Saturday, April 16, 2016

Do the Sino-American Aerial Engagement Rules Undermine International Law?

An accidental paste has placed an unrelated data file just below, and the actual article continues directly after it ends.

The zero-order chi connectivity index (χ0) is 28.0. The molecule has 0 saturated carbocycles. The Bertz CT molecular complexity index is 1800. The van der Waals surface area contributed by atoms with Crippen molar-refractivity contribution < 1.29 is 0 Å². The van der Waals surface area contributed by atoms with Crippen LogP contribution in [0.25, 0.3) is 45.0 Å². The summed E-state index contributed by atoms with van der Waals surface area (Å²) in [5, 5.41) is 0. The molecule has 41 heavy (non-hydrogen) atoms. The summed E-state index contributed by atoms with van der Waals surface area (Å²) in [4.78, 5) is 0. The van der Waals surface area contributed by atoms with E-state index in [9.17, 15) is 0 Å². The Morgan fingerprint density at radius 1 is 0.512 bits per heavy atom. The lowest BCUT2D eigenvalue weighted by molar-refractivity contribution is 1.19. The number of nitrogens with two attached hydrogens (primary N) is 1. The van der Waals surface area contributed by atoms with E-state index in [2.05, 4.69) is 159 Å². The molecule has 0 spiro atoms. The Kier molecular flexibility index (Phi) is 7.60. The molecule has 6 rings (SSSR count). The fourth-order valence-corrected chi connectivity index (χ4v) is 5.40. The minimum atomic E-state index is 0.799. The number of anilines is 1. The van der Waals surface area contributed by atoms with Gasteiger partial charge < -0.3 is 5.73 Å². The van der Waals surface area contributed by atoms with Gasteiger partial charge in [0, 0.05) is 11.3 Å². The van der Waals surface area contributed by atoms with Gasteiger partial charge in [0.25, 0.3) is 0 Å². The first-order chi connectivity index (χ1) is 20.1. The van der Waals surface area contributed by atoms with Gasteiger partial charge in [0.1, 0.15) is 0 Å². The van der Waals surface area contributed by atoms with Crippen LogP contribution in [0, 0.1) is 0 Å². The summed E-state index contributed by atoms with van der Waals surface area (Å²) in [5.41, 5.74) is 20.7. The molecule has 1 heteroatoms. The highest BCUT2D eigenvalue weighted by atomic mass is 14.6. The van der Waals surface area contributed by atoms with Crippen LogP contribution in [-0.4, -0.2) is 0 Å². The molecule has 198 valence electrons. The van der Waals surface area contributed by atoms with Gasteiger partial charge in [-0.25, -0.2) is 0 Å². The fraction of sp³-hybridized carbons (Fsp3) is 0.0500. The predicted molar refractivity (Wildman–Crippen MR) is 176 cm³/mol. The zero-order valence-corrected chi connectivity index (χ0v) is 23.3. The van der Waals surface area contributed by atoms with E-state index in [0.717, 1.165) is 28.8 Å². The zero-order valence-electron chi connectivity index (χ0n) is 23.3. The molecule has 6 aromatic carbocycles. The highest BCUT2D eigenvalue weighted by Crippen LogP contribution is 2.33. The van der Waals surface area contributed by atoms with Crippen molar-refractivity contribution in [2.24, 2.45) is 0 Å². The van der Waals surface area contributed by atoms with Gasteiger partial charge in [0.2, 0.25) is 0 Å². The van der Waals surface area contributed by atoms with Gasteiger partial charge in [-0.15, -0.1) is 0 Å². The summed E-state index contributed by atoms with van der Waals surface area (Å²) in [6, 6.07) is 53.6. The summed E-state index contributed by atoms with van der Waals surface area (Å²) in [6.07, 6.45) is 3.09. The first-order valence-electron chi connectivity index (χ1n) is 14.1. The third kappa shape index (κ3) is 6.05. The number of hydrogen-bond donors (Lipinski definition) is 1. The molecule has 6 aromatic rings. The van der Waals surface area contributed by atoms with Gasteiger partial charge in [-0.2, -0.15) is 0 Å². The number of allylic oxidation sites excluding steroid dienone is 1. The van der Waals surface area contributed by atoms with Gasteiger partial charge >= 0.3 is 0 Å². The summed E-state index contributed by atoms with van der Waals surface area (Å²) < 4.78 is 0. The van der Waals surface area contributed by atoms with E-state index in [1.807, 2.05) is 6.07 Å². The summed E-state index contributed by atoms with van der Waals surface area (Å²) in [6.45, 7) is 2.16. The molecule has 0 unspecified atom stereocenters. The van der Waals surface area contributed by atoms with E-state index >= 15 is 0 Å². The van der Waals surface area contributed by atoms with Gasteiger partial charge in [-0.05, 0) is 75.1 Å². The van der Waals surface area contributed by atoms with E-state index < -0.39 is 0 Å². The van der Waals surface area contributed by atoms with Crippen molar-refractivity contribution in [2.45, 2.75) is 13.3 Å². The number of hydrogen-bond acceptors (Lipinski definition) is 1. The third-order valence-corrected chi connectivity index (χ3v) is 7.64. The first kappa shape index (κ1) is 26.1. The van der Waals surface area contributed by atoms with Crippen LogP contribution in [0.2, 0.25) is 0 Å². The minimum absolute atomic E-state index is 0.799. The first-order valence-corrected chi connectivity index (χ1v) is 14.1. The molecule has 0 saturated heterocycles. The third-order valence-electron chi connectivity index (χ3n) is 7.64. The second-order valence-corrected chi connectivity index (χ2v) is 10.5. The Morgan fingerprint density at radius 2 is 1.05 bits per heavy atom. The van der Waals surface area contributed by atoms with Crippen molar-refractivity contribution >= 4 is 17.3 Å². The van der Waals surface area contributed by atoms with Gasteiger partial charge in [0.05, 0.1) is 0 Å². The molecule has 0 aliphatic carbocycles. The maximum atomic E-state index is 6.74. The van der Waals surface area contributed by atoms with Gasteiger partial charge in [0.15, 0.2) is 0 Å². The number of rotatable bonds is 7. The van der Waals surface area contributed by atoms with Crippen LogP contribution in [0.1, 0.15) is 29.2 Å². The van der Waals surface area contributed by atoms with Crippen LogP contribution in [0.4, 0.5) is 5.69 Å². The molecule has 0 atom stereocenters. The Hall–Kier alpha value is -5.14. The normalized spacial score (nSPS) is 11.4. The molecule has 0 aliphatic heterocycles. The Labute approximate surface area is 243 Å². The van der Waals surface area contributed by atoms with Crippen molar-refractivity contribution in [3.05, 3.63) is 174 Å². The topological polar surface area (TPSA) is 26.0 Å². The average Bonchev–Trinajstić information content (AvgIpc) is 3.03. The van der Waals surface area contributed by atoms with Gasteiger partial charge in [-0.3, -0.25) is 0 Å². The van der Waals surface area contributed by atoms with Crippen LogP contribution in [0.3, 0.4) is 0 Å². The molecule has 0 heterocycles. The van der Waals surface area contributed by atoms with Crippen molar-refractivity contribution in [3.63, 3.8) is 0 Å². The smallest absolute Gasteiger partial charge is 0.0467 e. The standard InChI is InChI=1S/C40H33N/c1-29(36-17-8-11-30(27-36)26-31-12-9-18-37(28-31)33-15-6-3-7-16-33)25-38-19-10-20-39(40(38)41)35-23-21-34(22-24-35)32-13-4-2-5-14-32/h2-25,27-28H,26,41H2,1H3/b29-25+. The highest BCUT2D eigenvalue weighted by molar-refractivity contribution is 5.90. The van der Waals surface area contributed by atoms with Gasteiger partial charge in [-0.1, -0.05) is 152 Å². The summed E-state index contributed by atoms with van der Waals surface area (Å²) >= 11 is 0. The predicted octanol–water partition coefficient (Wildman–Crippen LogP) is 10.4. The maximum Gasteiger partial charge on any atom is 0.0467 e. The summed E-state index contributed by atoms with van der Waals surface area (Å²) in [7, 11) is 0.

As part of the September 2015 fanfare visit by Xi Xinping to the United States, the United States and China signed an arrangement on rules of behavior for safety of air-to-air encounters of military aircraft. The deal is supposed to avert aviation incidents in international airspace between military aircraft of the United States and China. In a deadly 2001 incident, for example, a Chinese F-8 fighter jet interceptor collided with a U.S. EP-3 aircraft that was operating more than 75 miles from Hainan Island, causing the loss of the Chinese aircraft and pilot, and an emergency landing in China by the U.S. surveillance aircraft. Similarly, in August 2014, a Chinese fighter jet roared over, under, and in front of a U.S. P-8 maritime patrol aircraft – coming as close as 50 feet to the American aircraft – about 135 miles east of Hainan Island. The Chinese jet climbed vertically with its underbelly showing in front of the U.S. aircraft to display its under wing combat load out.

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